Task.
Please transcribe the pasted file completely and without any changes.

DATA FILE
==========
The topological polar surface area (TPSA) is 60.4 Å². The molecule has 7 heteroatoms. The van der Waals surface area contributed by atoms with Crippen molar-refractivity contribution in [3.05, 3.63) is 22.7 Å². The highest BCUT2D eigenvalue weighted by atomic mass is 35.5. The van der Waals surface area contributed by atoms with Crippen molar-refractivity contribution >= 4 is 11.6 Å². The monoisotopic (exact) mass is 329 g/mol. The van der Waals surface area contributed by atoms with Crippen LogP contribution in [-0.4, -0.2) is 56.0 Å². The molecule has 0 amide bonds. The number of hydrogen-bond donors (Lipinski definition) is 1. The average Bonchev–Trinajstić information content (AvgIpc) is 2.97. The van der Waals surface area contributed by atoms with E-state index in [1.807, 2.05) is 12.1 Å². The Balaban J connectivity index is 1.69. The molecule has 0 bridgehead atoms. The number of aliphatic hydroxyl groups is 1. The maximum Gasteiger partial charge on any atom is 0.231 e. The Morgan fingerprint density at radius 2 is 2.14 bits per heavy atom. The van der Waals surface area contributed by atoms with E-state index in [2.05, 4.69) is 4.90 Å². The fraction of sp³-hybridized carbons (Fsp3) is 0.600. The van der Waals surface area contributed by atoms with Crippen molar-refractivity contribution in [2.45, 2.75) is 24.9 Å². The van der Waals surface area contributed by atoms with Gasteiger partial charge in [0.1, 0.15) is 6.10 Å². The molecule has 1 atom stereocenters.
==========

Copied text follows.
The topological polar surface area (TPSA) is 60.4 Å². The molecule has 7 heteroatoms. The van der Waals surface area contributed by atoms with Crippen molar-refractivity contribution in [3.05, 3.63) is 22.7 Å². The highest BCUT2D eigenvalue weighted by atomic mass is 35.5. The van der Waals surface area contributed by atoms with Crippen molar-refractivity contribution >= 4 is 11.6 Å². The monoisotopic (exact) mass is 329 g/mol. The van der Waals surface area contributed by atoms with Crippen LogP contribution in [-0.4, -0.2) is 56.0 Å². The molecule has 0 amide bonds. The number of hydrogen-bond donors (Lipinski definition) is 1. The average Bonchev–Trinajstić information content (AvgIpc) is 2.97. The van der Waals surface area contributed by atoms with E-state index in [1.807, 2.05) is 12.1 Å². The Balaban J connectivity index is 1.69. The molecule has 0 bridgehead atoms. The number of aliphatic hydroxyl groups is 1. The maximum Gasteiger partial charge on any atom is 0.231 e. The Morgan fingerprint density at radius 2 is 2.14 bits per heavy atom. The van der Waals surface area contributed by atoms with E-state index in [2.05, 4.69) is 4.90 Å². The fraction of sp³-hybridized carbons (Fsp3) is 0.600. The van der Waals surface area contributed by atoms with Crippen molar-refractivity contribution in [2.45, 2.75) is 24.9 Å². The van der Waals surface area contributed by atoms with Gasteiger partial charge in [0.1, 0.15) is 6.10 Å². The molecule has 1 atom stereocenters.